Map of Coastal Features and Names
One suggestion for the name “Bullers” is that it has been derived from the French “Bouillir”, meaning “to boil”, as the water in the pot appears to boil during stormy weather.
Another explanation suggests that the word is an old Scots word meaning “rushing of water”, which sounds more likely – the sound made by the waves crashing in through the archway opening into the pot, perhaps.
It’s not the only unusual word used to describe the coastal features hereabouts, as can be seen on the map here.
See below for more information on a few of the formations shown on the map.
The Camels’s Back
Although not so named on the maps, the promontory between the Bullers bay and Robie’s Haven is locally known as “The Camel’s Back”, for obvious reasons as you can see from the picture.
In recent years the steep grassy slopes along the Camel’s Back have become very popular with nesting Puffins, and lots of them can be seen here outside their burrows on fine spring evenings – and I know Puffins are very popular, but please, DO NOT walk out along the ridge; the grass is slippery and the sea is 100ft down, both sides.
The Bow of Pitwartlachie
The arch over the tunnel you can see passing through the Camel’s Back in the aerial photograph has the full name of “The Bow of Pitwartlachie”, and is described in the Old Statistical Account (1791-99) as “a grand arch to which the kitty-weaks resort”, as indeed they still do, though who or what “Pitwartlachie” is I do not know.
The Bow is best viewed from the opposite cliff top, across Robie’s Haven, towards the “Step of Arthur Fowlie”; see picture left. You can also see Puffins along this cliff top, and from a lot safer position than on the Camel’s Back – at least the drop here is only on one side.
I have no idea who Arthur Fowlie was, or what his busks may be. Don’t know Robie either.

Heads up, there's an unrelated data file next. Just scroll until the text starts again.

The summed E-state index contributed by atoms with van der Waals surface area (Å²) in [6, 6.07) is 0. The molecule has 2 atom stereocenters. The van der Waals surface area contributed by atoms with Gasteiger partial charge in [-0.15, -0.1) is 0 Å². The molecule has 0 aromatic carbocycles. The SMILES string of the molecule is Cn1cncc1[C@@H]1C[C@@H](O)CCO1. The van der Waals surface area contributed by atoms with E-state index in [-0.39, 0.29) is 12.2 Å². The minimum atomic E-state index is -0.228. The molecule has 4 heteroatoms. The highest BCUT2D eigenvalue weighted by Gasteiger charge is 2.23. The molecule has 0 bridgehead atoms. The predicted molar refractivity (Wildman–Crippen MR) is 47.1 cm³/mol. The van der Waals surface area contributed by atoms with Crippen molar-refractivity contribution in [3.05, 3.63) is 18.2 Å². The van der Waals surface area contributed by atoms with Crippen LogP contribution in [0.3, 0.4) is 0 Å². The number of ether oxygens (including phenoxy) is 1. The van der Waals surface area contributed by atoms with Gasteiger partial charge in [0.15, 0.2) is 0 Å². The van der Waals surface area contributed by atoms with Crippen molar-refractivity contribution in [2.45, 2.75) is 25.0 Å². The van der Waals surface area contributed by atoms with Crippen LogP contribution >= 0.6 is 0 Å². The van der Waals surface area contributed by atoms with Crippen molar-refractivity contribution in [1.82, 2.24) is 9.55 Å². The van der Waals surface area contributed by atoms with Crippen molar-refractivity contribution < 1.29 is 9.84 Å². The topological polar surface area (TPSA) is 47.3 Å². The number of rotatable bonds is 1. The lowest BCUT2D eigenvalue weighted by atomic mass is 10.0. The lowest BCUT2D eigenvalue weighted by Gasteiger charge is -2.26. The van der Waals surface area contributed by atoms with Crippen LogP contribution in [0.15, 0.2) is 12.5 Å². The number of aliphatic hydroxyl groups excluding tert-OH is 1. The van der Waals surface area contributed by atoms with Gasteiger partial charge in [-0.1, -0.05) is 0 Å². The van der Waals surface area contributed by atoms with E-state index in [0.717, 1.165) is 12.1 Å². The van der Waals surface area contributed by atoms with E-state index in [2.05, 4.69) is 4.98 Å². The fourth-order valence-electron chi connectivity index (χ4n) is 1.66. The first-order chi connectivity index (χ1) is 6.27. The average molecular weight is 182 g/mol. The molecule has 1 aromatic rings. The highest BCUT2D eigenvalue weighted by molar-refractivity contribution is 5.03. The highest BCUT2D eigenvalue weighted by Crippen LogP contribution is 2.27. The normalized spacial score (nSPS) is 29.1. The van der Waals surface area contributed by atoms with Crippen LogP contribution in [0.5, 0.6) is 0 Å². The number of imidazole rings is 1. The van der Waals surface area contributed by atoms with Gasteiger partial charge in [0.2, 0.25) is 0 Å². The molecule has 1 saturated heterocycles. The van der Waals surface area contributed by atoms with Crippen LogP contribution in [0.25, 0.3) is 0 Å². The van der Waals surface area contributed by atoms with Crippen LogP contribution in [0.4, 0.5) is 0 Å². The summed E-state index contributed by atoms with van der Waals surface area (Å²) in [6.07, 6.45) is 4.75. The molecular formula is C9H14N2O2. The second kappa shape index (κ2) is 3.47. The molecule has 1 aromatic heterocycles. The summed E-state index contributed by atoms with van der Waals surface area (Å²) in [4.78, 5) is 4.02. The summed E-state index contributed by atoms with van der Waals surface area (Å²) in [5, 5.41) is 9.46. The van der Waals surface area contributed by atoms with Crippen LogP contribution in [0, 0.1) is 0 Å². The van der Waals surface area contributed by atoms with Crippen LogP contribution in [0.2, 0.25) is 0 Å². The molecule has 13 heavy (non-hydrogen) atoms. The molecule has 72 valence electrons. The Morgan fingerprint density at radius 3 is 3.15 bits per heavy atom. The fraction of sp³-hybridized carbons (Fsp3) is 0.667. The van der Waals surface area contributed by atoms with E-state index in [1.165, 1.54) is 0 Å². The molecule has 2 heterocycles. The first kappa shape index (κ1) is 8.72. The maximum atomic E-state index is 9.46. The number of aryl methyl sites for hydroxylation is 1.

The Rumblin’ Hole (“Hell’s Lum”)
Further along and just back from the edge, the Rumblin’ Hole (“Hell’s Lum”) is a crack in the top of the cliff; it’s sealed by rocks and quite safe, but beneath it there must be another sea cave (a new pot in the making?), for when the sea is rough the sound of waves crashing can be heard from under the ground here, and if the sea is very rough a fine spray can be seen to emerge from the crack.
The Arch and the Rock of Dunbuy
Further along still, south of the Cave of Raplin and just off the map above, there is a rocky island referred to in the Old Statistical Account (1791-99) as “The rock of Dunbuy, to which the migratory birds resort, and in which there is one of the most magnificent arches upon the coast, is surrounded by the sea, and at no time can be got at, but by a boat”. As you’re walking along, it almost appears that you should be able to get down onto it, but in fact the cliff ends very precipitately; the Dunbuy is an island.
The flat top of the Dunbuy is a favourite nesting ground for colonies of Herring Gulls, plus a few Greater Black Back Gulls. Some extremely bold Puffins choose burrows on its slopes, but with so many Gulls I would think this a rather hazardous home; Gulls commonly attack Puffins carrying food to their chicks and force them to drop it. But it must work or they wouldn’t do it I suppose…
Somewhat further south toward Cruden Bay, you will arrive at Slains Castle. The “castle” is really more of a large country house, now ruined, and is perched on top of the cliffs directly facing the sea. It is said that Bram Stoker stayed here and used it as his inspiration for the story of Dracula; it was also visited by Boswell and Johnson in 1773, and spoken of in their writings.
It used to be that you could wander around in the castle, but more recently (2007) it was fenced off with a view to proposed development; I don’t know what the position is nowadays as I haven’t been there for some time.